Is Philippine Collegian facing a press freedom issue?

Frances Roberto

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Is Philippine Collegian facing a press freedom issue?
'The UPD administration needs to be level-headed enough to study the rules and interpret them based on the normative standards of journalism, especially when it comes to editorial independence,' says professor Danilo Arao

MANILA, Philippines – The Philippine Collegian, the official student publication of the University of the Philippines Diliman has long served the public against all odds.

From the Martial Law period to today’s increasingly repressive political climate, people have turned to Kulê as an unwavering, independent beacon of journalistic spirit – and they continue to do so, even now as the publication faces yet another obstacle.

On April 26, two campus journalists of the Collegian, commonly known as Kulê, were disqualified from the selection of the publication’s next editor-in-chief (EIC).

Collegian Kultura and Features writers Marvin Ang and Richard Calayeg Cornelio were barred from taking the editorial-in-chief exams on grounds of their status as graduating students. The two students were disqualified for not meeting the requirement listed in Article IV, Section 13 of the Philippine Collegian Rules, which says:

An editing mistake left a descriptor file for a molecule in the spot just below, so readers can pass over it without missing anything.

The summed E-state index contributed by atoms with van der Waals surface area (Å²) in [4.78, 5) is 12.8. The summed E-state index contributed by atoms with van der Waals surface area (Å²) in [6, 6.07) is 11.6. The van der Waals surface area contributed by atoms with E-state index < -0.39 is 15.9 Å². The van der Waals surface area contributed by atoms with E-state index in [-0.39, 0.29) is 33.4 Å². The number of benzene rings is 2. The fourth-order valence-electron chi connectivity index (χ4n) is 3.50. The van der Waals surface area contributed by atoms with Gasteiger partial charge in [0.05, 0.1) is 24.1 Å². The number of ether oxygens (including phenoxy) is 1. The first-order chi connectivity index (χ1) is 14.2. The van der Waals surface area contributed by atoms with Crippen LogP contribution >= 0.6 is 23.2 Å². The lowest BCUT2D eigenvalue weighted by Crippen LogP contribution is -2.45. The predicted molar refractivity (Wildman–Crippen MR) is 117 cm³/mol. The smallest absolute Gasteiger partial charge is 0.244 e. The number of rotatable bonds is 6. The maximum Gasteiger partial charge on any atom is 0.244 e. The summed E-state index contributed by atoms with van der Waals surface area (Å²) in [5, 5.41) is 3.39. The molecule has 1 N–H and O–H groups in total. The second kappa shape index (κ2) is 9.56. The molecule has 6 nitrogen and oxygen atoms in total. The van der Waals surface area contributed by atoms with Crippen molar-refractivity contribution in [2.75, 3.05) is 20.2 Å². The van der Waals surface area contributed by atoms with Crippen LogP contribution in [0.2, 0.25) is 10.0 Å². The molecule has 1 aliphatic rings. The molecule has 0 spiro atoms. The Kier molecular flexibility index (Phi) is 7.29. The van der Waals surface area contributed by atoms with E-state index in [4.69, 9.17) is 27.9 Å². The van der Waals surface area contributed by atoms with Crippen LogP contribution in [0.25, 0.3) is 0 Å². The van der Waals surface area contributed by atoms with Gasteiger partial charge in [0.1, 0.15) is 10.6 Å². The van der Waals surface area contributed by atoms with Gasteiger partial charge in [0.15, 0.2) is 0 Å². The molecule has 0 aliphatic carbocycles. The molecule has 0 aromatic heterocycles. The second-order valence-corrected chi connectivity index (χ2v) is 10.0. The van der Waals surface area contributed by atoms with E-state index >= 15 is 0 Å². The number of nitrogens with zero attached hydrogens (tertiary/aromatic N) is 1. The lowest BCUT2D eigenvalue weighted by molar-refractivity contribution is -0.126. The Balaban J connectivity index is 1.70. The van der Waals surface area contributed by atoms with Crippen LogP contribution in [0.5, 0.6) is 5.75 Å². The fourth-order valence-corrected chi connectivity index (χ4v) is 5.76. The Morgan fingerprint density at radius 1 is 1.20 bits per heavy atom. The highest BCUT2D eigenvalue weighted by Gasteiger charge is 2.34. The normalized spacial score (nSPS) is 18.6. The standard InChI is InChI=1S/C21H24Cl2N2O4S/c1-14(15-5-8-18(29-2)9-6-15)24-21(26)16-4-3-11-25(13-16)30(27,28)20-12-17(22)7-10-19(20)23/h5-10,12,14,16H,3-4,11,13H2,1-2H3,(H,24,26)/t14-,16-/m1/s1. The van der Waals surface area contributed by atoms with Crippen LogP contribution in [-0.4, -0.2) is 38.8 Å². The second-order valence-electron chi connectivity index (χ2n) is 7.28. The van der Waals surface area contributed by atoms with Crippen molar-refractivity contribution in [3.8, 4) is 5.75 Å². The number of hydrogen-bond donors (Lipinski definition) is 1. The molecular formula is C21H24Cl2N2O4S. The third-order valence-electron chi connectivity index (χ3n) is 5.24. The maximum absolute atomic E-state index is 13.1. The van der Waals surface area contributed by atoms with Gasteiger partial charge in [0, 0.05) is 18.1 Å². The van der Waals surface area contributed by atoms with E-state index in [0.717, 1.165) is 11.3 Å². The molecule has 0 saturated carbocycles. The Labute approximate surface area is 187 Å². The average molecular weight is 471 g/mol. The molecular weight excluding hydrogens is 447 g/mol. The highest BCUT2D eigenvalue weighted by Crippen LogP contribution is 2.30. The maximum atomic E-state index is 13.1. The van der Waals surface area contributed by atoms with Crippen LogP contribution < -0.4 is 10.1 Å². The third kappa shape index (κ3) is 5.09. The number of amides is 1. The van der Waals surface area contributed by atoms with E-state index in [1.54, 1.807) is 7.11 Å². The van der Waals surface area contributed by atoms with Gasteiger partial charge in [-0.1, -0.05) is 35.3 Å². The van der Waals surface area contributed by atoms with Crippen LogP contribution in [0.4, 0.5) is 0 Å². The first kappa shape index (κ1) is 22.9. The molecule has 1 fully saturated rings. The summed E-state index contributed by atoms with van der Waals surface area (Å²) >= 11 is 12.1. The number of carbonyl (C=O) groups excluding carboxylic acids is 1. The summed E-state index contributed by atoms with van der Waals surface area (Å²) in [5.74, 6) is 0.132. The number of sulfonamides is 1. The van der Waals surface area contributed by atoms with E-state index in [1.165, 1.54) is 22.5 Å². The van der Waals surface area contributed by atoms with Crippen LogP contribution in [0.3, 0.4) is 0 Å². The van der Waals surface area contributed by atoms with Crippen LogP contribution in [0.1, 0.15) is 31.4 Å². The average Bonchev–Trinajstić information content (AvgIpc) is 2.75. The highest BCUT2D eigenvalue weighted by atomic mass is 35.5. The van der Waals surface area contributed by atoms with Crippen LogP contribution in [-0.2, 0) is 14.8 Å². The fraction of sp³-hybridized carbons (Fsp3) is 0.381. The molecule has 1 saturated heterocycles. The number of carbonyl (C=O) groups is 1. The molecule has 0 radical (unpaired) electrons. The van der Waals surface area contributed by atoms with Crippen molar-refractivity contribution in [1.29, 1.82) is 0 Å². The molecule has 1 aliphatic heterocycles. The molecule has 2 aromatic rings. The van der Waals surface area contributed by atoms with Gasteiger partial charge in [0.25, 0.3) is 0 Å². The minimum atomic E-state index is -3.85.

“The editor of the Philippine Collegian, while serving in the capacity, must continue to satisfy the same qualifications [of being enrolled in an undergraduate degree course carrying not less than the normal load prescribed for a regular student] and be free of the disqualifications governing eligibility to participate in the competitive examinations, as prescribed in these rules.”

This is despite a history of permitting graduating students, who plan to work towards a second bachelor’s degree – and even allowing students already taking their post-graduate education – to take the exams.

Ang and Cornelio argued this in their appeal letters, saying that they both wish to pursue further undergraduate studies, and would thus be eligible under the rule to assume the editorial position should one of them be chosen.

The argument was, however, dismissed by the Board of Judges (BOJ) supervising the selection process. The exams pushed through on Saturday, May 5, amid protests to postpone them until Ang and Cornelio could participate.